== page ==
John Rawls's Law of Peoples was an especially important work and greatly stimulated thinking about different models of global law. Several questions soon became prominent in discussions including: What principles should guide international action? What responsibilities do we have to the global poor? Should global inequality be morally troubling? Are there types of non-liberal people who should be tolerated? What kind of foreign policy is consistent with liberal values? Is a “realistic utopia” possible in the global domain? How might we transition effectively towards a less unjust world?

In the domain of global law, theorists do not seek primarily to define law between states or nations. Rather they drill down through the state shell and inquire about what justice among human beings consists in.

Global law is a vast term which does not have any specific meaning or definition attached to it. It includes areas such as comparative law, international law (public and private) and others. ­­It allows individuals, groups of individuals, corporations, and non-governmental organizations to bring claims before international jurisdictions.

In The Law of Peoples, John Rawls argues for eight principles that he believes should regulate international interactions of peoples which acknowledge people's independence and equality, that peoples have the right to self-determination along with having duties of non-intervention, that they ought to observe treaties, honour a particular list of human rights, should conduct themselves in certain appropriate ways if they engage in warfare, and that they have duties to assist other peoples in establishing institutions to enable people's self-determination. He also advocates for international institutions governing trade, borrowing, and other international matters that are characteristically dealt with by the United Nations.

The organs of the United Nations like the World Bank, International Monetary Fund, World Health Organisation World Intellectual Property Organization, or the United Nations Industrial Development Organization contribute to the emergence of norms, rules, or practices of direct relevance to the development of global law.

1. International Law Commission

The work that led to the International Law Commission was begun in the Resolution of the Assembly of the League of Nations on 22 September 1924, which established the Committee of Experts for the Progressive Codification of International Law.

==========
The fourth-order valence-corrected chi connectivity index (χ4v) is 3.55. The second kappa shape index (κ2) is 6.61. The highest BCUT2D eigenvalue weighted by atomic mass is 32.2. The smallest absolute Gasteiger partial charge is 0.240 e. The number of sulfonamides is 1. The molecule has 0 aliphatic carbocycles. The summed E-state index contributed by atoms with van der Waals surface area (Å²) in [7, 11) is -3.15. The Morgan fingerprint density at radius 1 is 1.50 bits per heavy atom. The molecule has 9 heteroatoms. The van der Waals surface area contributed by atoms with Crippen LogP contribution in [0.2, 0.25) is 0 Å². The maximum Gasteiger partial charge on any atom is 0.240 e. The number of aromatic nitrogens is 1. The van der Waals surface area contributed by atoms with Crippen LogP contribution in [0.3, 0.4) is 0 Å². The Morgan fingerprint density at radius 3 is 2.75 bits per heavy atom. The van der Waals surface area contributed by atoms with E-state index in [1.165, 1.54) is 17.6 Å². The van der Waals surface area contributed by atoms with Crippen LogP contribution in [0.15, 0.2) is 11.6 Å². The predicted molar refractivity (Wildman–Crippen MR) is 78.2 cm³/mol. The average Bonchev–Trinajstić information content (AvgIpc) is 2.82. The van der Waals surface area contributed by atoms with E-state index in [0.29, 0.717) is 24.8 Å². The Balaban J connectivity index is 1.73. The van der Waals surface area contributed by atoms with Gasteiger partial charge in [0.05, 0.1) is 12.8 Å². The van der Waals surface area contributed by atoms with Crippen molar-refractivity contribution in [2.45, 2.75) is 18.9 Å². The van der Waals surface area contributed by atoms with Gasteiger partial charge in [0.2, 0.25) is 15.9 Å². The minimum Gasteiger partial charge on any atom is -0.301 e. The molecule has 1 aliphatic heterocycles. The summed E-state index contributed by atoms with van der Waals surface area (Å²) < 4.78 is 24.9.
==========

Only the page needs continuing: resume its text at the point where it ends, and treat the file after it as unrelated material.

The International Law Commission was established by the General Assembly in 1947 to promote the progressive development of international law and its codification. The Commission is composed of 34 members who collectively represent the worlds principal legal systems, and serve as experts in their individual capacity, not as representatives of their governments.

Paragraph 1 of Article 13 states that

  1. The General Assembly shall initiate studies and make recommendations for the purpose of:
    1. promoting international co-operation in the political field and encouraging the progressive development of international law and its codification;
    2. promoting international co-operation in the economic, social, cultural, educational, and health fields, and assisting in the realization of human rights and fundamental freedoms for all without distinction as to race, sex, language, or religion.

They address a wide range of issues relevant to the regulation of relations among states, and frequently consult with the International Committee of the Red Cross, the International Court of Justice and UN specialized agencies, depending on the subject being examined. Most of the Commission's work involves the preparation of drafts on aspects of international law.

Some topics are chosen by the Commission, others are referred to it by the General Assembly.

When the Commission completes work on a topic, the General Assembly sometimes convenes an international conference of plenipotentiaries to incorporate the draft into a convention. The convention is then opened to states to become parties—meaning that such countries formally agree to be bound by its provisions. Some of these conventions form the very foundation of the law governing relations among states.

Examples include:

  • The Convention on the Non-navigational Uses of International Watercourses, adopted by the General Assembly in 1997, which regulates the equitable and reasonable utilization of watercourses shared by two or more countries;
  • The Convention on the Law of Treaties between States and International Organizations or between International Organizations, adopted at a conference in Vienna in 1986;
  • The Convention on the Succession of States in Respect of State Property, Archives and Debts, adopted at a conference in Vienna in 1983;
  • The Convention on the Prevention and Punishment of Crimes against Internationally Protected Persons, including Diplomatic Agents, adopted by the General Assembly in 1973;